Our property adjoins Faulkes Heritage Woods, a 110-acre preserve of tall old trees, mostly oaks. The derecho felled most of its big trees that tumbled into a jumbled mass of trunks, branches, and leaves.
The pine toppled onto the cabin roof.
Effects of straight-line winds.
Wondering how the great change would impact wildlife, we quickly noticed two short term impacts. August and September are usually slow months for bird feeder visitors as birds normally have plenty of wild food. As soon as the wind calmed, all was still. Faithfully, Rich found and filled the feeders. The next morning, we noticed heavy use by house finches, titmice, nuthatches, cardinals, woodpeckers, and chickadees. It was almost like the feeding frenzy that happens as a winter blizzard approaches.
Short Term Impacts
Trails are disrupted.
We quickly realized that deer, raccoons, coyotes, woodchucks, squirrels, and even chipmunks experienced a life-changing event. Their travel corridors changed as huge trees blocked deer trails, for example. They had to find new routes through the debris. One afternoon we saw a mother deer and fawn walking on the one remaining “open” trail around our prairie. Then, they crawled under a fallen tree and disappeared into the maze of branches. The ever clever raccoons have become more than pests as they tear up feeders and raid garbage cans. Also, the storm destroyed this year’s acorn and walnut crop, nuts that many species require. That is why the birds came so readily to the feeders. And still do!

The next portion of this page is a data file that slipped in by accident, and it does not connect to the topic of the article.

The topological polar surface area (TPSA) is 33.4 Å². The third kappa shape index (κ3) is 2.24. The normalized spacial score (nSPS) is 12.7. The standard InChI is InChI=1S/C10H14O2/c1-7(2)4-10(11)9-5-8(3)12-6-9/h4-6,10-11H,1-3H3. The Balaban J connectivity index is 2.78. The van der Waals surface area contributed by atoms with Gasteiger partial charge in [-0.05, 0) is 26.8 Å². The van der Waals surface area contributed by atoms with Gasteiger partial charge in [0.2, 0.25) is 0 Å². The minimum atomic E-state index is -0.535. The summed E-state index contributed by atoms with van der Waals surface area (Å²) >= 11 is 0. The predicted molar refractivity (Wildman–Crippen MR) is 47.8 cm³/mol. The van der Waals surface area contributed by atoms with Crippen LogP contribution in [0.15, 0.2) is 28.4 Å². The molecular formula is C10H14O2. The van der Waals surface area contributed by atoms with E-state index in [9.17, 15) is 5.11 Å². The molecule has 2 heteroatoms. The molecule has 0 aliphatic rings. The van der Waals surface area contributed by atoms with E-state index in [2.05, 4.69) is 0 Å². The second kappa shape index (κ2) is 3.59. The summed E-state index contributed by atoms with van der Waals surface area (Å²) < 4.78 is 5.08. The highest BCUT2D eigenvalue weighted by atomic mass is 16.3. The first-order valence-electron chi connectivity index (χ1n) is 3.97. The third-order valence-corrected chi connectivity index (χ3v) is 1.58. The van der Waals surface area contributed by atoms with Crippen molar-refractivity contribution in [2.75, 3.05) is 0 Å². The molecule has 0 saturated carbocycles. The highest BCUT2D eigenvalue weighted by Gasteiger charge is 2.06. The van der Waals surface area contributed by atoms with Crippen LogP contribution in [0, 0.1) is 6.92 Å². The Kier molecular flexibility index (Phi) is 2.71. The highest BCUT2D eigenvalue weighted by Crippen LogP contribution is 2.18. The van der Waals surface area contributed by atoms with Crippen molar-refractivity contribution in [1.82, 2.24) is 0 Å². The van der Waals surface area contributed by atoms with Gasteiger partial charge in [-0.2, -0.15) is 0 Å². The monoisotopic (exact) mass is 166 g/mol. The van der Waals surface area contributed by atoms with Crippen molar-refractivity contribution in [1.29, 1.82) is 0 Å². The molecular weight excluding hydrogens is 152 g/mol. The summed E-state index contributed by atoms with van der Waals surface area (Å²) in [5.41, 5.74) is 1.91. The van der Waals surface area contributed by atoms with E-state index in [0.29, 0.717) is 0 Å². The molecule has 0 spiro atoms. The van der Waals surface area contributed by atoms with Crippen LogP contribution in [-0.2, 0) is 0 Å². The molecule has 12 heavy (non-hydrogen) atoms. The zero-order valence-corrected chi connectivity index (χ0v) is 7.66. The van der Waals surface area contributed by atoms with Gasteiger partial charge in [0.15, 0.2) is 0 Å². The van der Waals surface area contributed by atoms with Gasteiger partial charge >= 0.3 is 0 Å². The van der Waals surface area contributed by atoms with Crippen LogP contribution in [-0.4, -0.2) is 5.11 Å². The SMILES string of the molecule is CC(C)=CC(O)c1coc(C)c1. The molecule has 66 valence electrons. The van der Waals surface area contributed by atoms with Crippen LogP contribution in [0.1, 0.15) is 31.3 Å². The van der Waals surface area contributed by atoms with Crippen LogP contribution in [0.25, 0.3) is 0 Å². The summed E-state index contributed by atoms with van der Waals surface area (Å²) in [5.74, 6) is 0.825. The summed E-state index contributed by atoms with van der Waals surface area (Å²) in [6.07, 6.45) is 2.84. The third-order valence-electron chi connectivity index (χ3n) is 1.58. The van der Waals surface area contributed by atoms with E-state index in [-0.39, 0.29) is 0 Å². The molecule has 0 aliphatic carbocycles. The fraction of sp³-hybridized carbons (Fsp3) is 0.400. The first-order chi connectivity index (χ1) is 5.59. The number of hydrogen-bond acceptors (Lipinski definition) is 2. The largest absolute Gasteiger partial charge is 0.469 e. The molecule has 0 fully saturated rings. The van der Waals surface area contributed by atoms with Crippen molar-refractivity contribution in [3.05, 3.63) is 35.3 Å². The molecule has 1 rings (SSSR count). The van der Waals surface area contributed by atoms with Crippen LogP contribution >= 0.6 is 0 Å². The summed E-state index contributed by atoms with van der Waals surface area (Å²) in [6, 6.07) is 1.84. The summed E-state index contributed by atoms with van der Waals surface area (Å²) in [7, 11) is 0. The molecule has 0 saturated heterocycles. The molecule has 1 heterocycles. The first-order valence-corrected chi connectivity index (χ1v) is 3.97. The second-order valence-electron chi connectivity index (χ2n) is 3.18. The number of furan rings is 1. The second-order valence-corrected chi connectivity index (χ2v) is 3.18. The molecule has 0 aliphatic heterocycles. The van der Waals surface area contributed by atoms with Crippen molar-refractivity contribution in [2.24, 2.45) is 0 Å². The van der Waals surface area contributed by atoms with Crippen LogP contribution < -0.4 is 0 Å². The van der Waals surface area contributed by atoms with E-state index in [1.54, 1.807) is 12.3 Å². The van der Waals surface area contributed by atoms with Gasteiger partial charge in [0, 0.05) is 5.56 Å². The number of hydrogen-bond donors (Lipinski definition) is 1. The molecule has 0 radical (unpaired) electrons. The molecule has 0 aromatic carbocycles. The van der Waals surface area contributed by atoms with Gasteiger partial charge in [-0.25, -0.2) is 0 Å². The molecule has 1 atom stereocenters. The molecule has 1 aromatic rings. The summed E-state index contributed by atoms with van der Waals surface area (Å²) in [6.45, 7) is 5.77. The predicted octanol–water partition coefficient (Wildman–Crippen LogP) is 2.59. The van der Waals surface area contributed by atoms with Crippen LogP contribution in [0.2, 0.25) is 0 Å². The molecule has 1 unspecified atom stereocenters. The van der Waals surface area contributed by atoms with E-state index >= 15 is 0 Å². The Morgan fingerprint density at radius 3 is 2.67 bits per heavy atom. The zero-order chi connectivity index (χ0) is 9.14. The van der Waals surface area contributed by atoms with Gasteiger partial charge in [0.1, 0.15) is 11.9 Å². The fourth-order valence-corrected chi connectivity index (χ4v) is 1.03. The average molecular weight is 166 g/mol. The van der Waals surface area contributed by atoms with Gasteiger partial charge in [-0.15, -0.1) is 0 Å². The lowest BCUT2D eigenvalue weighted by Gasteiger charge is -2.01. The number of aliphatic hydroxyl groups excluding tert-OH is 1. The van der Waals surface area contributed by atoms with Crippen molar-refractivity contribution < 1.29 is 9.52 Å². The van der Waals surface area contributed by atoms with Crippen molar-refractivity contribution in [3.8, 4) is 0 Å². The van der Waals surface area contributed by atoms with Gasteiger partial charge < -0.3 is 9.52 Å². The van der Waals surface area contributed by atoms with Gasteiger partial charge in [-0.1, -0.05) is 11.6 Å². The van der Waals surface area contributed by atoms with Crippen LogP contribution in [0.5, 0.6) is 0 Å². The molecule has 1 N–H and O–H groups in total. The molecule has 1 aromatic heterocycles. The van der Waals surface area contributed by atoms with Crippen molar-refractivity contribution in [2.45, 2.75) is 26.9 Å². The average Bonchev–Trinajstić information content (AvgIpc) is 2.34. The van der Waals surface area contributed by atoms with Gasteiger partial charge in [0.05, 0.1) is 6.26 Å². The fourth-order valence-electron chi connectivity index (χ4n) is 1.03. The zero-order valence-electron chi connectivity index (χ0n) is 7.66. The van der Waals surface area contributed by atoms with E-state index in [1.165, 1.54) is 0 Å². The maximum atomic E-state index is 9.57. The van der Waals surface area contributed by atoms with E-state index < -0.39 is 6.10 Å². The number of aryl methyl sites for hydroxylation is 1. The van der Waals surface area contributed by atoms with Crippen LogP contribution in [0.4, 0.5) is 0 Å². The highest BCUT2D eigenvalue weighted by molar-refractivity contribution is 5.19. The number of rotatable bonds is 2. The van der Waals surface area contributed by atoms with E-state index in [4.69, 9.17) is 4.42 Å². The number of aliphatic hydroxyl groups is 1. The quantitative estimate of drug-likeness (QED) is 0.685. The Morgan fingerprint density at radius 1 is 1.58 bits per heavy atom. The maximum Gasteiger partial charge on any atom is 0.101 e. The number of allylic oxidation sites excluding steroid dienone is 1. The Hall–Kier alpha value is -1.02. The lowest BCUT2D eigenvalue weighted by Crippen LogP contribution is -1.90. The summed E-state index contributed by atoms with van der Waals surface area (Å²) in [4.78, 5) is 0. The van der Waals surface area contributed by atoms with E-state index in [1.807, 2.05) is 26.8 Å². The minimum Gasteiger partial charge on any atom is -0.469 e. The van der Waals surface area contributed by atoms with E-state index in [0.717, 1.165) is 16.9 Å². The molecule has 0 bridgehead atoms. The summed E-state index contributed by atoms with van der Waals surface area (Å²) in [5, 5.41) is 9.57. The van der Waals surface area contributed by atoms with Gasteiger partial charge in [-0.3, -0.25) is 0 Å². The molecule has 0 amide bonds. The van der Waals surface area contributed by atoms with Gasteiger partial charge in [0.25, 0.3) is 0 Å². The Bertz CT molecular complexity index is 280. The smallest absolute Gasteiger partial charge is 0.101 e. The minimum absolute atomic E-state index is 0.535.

The house finches eat serenely.
Even the crows come around to grab a snack.
From early light to last dusk chickadees work the feeders.
We are now watching for the long term impacts of the loss of so many trees. Our good friend, Jim Berry, is the former executive director of the Roger Tory Peterson Institute in New York. We asked him what we might expect following the loss of so many big trees in Faulkes Woods and our property.
“There are winners and losers. I would expect to see fewer wood thrushes, ovenbirds, and scarlet tanagers. They prefer mature forests. The more open woods and sunshine hitting the ground will cause an increase in cardinals, robins, and white-eyed vireos,” he said.
We have been fortunate to enjoy seven woodpecker species over the years. Some will benefit and some will lose from the great woods opening windstorm. According to Jim red-headed, red-bellied, and downy woodpeckers are likely to increase. So will flickers.